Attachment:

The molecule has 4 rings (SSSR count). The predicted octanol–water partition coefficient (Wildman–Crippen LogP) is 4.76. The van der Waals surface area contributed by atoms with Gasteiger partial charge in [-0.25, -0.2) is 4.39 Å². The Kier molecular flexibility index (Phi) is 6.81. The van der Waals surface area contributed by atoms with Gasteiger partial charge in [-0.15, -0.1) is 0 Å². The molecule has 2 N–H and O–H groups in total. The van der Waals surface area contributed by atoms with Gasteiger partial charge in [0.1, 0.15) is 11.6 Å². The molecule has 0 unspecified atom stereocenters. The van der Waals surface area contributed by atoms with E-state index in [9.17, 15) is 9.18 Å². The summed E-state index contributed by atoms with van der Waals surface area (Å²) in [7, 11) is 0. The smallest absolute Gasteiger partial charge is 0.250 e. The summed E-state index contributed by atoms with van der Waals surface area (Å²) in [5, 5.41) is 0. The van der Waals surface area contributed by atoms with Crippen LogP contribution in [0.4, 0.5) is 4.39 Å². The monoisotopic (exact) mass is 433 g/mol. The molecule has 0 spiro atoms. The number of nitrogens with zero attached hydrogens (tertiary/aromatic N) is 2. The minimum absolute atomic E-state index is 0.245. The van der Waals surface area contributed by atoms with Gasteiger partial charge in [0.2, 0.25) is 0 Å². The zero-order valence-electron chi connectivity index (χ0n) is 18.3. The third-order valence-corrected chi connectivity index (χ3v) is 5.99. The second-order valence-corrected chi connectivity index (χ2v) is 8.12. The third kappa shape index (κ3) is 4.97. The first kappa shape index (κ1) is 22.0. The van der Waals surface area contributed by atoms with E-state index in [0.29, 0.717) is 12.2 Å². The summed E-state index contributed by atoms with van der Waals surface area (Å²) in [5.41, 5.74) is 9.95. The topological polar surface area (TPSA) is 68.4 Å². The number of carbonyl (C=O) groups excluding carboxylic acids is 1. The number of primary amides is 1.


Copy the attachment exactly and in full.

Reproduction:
The molecule has 4 rings (SSSR count). The predicted octanol–water partition coefficient (Wildman–Crippen LogP) is 4.76. The van der Waals surface area contributed by atoms with Gasteiger partial charge in [-0.25, -0.2) is 4.39 Å². The Kier molecular flexibility index (Phi) is 6.81. The van der Waals surface area contributed by atoms with Gasteiger partial charge in [-0.15, -0.1) is 0 Å². The molecule has 2 N–H and O–H groups in total. The van der Waals surface area contributed by atoms with Gasteiger partial charge in [0.1, 0.15) is 11.6 Å². The molecule has 0 unspecified atom stereocenters. The van der Waals surface area contributed by atoms with E-state index in [9.17, 15) is 9.18 Å². The summed E-state index contributed by atoms with van der Waals surface area (Å²) in [7, 11) is 0. The smallest absolute Gasteiger partial charge is 0.250 e. The summed E-state index contributed by atoms with van der Waals surface area (Å²) in [5, 5.41) is 0. The van der Waals surface area contributed by atoms with Crippen LogP contribution in [0.4, 0.5) is 4.39 Å². The monoisotopic (exact) mass is 433 g/mol. The molecule has 0 spiro atoms. The number of nitrogens with zero attached hydrogens (tertiary/aromatic N) is 2. The minimum absolute atomic E-state index is 0.245. The van der Waals surface area contributed by atoms with Gasteiger partial charge in [0.2, 0.25) is 0 Å². The zero-order valence-electron chi connectivity index (χ0n) is 18.3. The third-order valence-corrected chi connectivity index (χ3v) is 5.99. The second-order valence-corrected chi connectivity index (χ2v) is 8.12. The third kappa shape index (κ3) is 4.97. The first kappa shape index (κ1) is 22.0. The van der Waals surface area contributed by atoms with E-state index in [0.29, 0.717) is 12.2 Å². The summed E-state index contributed by atoms with van der Waals surface area (Å²) in [5.41, 5.74) is 9.95. The topological polar surface area (TPSA) is 68.4 Å². The number of carbonyl (C=O) groups excluding carboxylic acids is 1. The number of primary amides is 1.